Wednesday, June 20, 2007

Due Process and Student Safety

Gangs in one form or another have been around for hundreds of years. Pirates
were probably known as one of the original bad gangs. The groups that traditionally
come to mind when one thinks of modern day gangs are the Crips and the Bloods.
Wigton (1998) states that oftentimes, young peripheral or associate gang members get
their first exposure to the gang culture through various aspects of the media--news shows,
movies, videos, and even through the music of various artists. Some music and movies
tend to glamorize the gang lifestyle. Many kids who gravitate to gangs do so out of a
need to belong to something and for the power that is gained from being in a gang.
Today’s society makes alternative lifestyles appear very appealing.

Children are our greatest asset. Unfortunately, they are becoming a common statistic of crime related events. School violence involving gangs is a serious problem, especially in public schools. Improving the quality of American education becomes a very difficult task when gang violence is attached to the situation. Violence committed by gangs includes theft, bullying and intimidation, gun use, assault, rape, murder, and kidnapping. Violence is perpetrated against students, teachers, and staff. Wigton (1998) explained that gang violence may also range from intentional vendettas to accidental killings of bystanders. Crime and violence in schools threaten the well-being of young people and staff members.

A study on security in Durban schools found that schools are places where drugs, thugs, and weapons move as freely through the gates as the pupils (Griggs, 1998). Despite national efforts to restore a culture of learning and teaching, incidents of theft, vandalism, burglary, rape and even murder are reported occurring on school grounds. Crime and violence contaminates the school environment and jeopardizes the educational process. There can be serious long-standing physical, emotional and psychological implications for both teachers and pupils including: distress, reduced self-esteem, risk of depression and suicide, reduced school attendance, impaired concentration, fear and a diminished ability to learn (Griggs, 1998). However, according to Essex (2004) the percentage of students who reported the presence of street gang violence in their schools has decreased from 28 percent in 1989 to 17 percent in 1999.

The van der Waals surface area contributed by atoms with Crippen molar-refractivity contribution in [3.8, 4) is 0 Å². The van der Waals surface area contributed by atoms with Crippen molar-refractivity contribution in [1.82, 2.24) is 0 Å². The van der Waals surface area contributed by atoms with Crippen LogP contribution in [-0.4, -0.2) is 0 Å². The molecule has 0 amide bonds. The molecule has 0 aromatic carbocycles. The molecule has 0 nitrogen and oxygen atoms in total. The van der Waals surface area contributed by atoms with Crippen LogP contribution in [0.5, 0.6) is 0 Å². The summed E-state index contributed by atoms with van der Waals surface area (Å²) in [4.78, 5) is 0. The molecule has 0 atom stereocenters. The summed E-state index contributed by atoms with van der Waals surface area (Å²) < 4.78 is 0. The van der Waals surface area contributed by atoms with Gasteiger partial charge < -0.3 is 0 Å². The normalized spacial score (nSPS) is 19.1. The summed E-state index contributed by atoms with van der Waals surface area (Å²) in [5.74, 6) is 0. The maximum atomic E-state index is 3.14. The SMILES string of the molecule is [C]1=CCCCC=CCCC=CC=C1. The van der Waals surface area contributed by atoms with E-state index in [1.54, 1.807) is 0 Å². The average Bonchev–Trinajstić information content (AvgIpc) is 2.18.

With the presence of gangs in schools, school leaders are encountering pressure from all stake holders to provide a safe caring environment where teaching and learning can occur without fear. Since schools are considered to be safe places, failure to provide a safe environment can prove to be costly if evidence revels that principals and official leaders failed to act responsibly in providing protection for students and staff members. Gangs have distinguishing characteristics that identify their union aside of other gangs. Gangs are best described as groups of individuals involved in unusually close social relationships. They share common collective identity expressed through a gang name. They also adopt specific symbols or signs and claim control over a certain turf or territory. Gang members are typically young teenage males of similar ethnic or racial background. Loyalty is expressed through adherence to a strict code. Camaraderie is solidified through participation in group activities that are often antisocial, illegal, or violent, and criminal. The chain of command is hierarchical and respected by the members. Presently, many gang members have changed their appearance to professional sports team jackets, caps, and T-shirts making it difficulty to identify individual members (Essex, 2004).